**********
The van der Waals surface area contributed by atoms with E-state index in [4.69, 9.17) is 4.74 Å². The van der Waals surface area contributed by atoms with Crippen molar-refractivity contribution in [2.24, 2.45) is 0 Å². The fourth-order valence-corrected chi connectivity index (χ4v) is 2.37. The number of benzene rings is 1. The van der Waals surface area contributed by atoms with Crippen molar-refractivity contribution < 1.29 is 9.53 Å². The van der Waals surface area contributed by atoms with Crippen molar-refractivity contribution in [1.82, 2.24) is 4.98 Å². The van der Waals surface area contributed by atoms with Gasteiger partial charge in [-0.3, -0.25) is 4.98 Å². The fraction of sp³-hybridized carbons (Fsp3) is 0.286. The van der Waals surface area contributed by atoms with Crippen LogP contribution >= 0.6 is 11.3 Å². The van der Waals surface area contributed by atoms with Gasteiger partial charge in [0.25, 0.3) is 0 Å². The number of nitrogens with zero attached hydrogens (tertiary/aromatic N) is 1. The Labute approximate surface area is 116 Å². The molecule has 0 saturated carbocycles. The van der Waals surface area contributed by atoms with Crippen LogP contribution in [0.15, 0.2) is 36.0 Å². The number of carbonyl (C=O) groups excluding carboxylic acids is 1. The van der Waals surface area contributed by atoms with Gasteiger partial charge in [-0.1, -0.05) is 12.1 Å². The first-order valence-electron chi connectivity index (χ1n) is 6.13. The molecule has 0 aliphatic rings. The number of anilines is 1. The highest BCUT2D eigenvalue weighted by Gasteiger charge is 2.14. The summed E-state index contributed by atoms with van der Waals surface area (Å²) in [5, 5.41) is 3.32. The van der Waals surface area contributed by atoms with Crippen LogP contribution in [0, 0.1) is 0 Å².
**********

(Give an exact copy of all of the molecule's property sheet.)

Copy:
The van der Waals surface area contributed by atoms with E-state index in [4.69, 9.17) is 4.74 Å². The van der Waals surface area contributed by atoms with Crippen molar-refractivity contribution in [2.24, 2.45) is 0 Å². The fourth-order valence-corrected chi connectivity index (χ4v) is 2.37. The number of benzene rings is 1. The van der Waals surface area contributed by atoms with Crippen molar-refractivity contribution < 1.29 is 9.53 Å². The van der Waals surface area contributed by atoms with Crippen molar-refractivity contribution in [1.82, 2.24) is 4.98 Å². The van der Waals surface area contributed by atoms with Gasteiger partial charge in [-0.3, -0.25) is 4.98 Å². The fraction of sp³-hybridized carbons (Fsp3) is 0.286. The van der Waals surface area contributed by atoms with Crippen LogP contribution >= 0.6 is 11.3 Å². The van der Waals surface area contributed by atoms with Gasteiger partial charge in [0.25, 0.3) is 0 Å². The number of nitrogens with zero attached hydrogens (tertiary/aromatic N) is 1. The Labute approximate surface area is 116 Å². The molecule has 0 saturated carbocycles. The van der Waals surface area contributed by atoms with Crippen LogP contribution in [0.15, 0.2) is 36.0 Å². The number of carbonyl (C=O) groups excluding carboxylic acids is 1. The van der Waals surface area contributed by atoms with Gasteiger partial charge in [-0.1, -0.05) is 12.1 Å². The first-order valence-electron chi connectivity index (χ1n) is 6.13. The molecule has 0 aliphatic rings. The number of anilines is 1. The highest BCUT2D eigenvalue weighted by Gasteiger charge is 2.14. The summed E-state index contributed by atoms with van der Waals surface area (Å²) in [5, 5.41) is 3.32. The van der Waals surface area contributed by atoms with Crippen LogP contribution in [0, 0.1) is 0 Å².